| May 17 – 24 |
It’s been an another great week of incredible finales – this week’s review features NBC’s Chicago P.D. and Fox’s Brooklyn Nine Nine.
Most Noteworthy Performance by an Actress
Sophia Bush | Chicago P.D.
In the last two episodes of Chicago P.D. Sophia Bush has been delivering some of her strongest performances. Plainly, simply Bush is the queen. I’ve been a fan of hers since I was 12, y’all. And much like the way she’s a fangirl for Connie Britton, I’m a total fangirl for her. (But also, I’m a total fangirl for Connie Britton because hello actual human perfection).
That said, the work Bush does in these last two episodes alone is unparalleled to anything she’s done in the past. Bush is playing Lindsay with a brilliant hollowness in her expression – the ever-present hope that was once a trademark in her expressiveness has been eclipsed with guilt and anger. And the fact that it’s so organically believable is astounding. It’s impossible to decide which scene she was best in but the moment I found myself most fascinated with Bush’s performances was when Nick had Erin held at gunpoint. Bush made you feel every ounce of pain within Erin masterfully through the poignancy in her expressions.
This particular scene was Chicago P.D. at it’s strongest and most gripping – there’s nothing quite as evocative as two people paralleling one another in such a gut wrenching moment. Erin’s falling apart, but she’d give her all to help someone else. And that’s exactly who her character is. She’s selfless and courageous in more ways than she can even imagine, but it’s not easy to listen to herself when it’s regarding the consuming guilt and heartaches she’s engulfed with. She’s doing everything to push the pain away even while trying to help someone else. that’s the most frustrating part – I want those closest to her to show her that they’re there. I want them to fight for her the way she’s fighting for this complete stranger.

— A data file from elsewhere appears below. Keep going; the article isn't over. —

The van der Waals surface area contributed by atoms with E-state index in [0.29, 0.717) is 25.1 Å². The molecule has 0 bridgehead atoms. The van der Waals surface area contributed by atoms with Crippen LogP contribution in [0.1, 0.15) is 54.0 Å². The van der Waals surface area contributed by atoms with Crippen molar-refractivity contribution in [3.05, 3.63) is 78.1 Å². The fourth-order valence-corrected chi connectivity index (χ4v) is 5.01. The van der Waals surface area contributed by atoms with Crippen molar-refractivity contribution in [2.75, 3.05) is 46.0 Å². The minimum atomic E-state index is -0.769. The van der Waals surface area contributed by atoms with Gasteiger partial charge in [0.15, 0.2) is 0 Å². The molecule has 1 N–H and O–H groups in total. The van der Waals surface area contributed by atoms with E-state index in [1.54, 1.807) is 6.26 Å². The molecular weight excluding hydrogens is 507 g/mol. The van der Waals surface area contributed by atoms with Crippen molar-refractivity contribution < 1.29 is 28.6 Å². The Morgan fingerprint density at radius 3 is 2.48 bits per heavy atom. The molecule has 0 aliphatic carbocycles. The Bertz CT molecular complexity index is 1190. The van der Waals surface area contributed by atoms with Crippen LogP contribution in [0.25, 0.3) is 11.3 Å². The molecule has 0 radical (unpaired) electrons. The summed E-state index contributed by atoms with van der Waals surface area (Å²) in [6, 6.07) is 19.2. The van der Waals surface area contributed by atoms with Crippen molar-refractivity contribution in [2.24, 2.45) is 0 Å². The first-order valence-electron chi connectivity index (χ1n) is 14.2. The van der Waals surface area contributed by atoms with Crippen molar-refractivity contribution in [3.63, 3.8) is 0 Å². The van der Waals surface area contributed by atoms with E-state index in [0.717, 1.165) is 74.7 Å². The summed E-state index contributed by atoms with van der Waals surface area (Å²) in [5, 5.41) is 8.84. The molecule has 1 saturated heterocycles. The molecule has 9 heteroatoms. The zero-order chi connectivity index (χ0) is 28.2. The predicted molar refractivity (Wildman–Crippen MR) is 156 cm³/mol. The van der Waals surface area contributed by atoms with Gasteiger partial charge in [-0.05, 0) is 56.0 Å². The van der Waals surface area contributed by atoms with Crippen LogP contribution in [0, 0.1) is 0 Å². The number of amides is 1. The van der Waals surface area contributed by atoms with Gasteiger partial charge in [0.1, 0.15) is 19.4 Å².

Additionally, Sophia Bush has been delivering a realistic sense of exhaustion and heartbreak. It’s undeniably her delivery that’s making these storylines riveting to watch because Bush’s mannerisms are phenomenal. Erin Lindsay needs to take time to grieve. All she’s been doing since the moment Nadia died is repressing the pain in ways that are entirely unhealthy. Enduring pain isn’t weakness; coming out of the vulnerability by fighting for it is precisely what makes someone strong. And that vulnerability in itself is a form of strength as well. And in “Born Into Bad News” it’s great to know that she’s still got her moral compass straight because the way she stood up for the little girl and took charge of the situation is solidification that the Erin Lindsay we know hasn’t really gone anywhere. She merely needs time. The same hollowness mentioned above and desperation to end the pain is excellently visible in the final scene as she gives her badge to Voight. Bush makes sure the audience sees that there’s Lindsay’s never been more wounded or terrified in her entire life.
Point being, “Push The Pain Away” and “Born Into Bad News” featured some of Bush’s most remarkable and compelling performances – the full range of emotions she delivered were essentially nothing short of brilliant.
Most Noteworthy Performance by an Actor
Jesse Lee Soffer | Chicago P.D.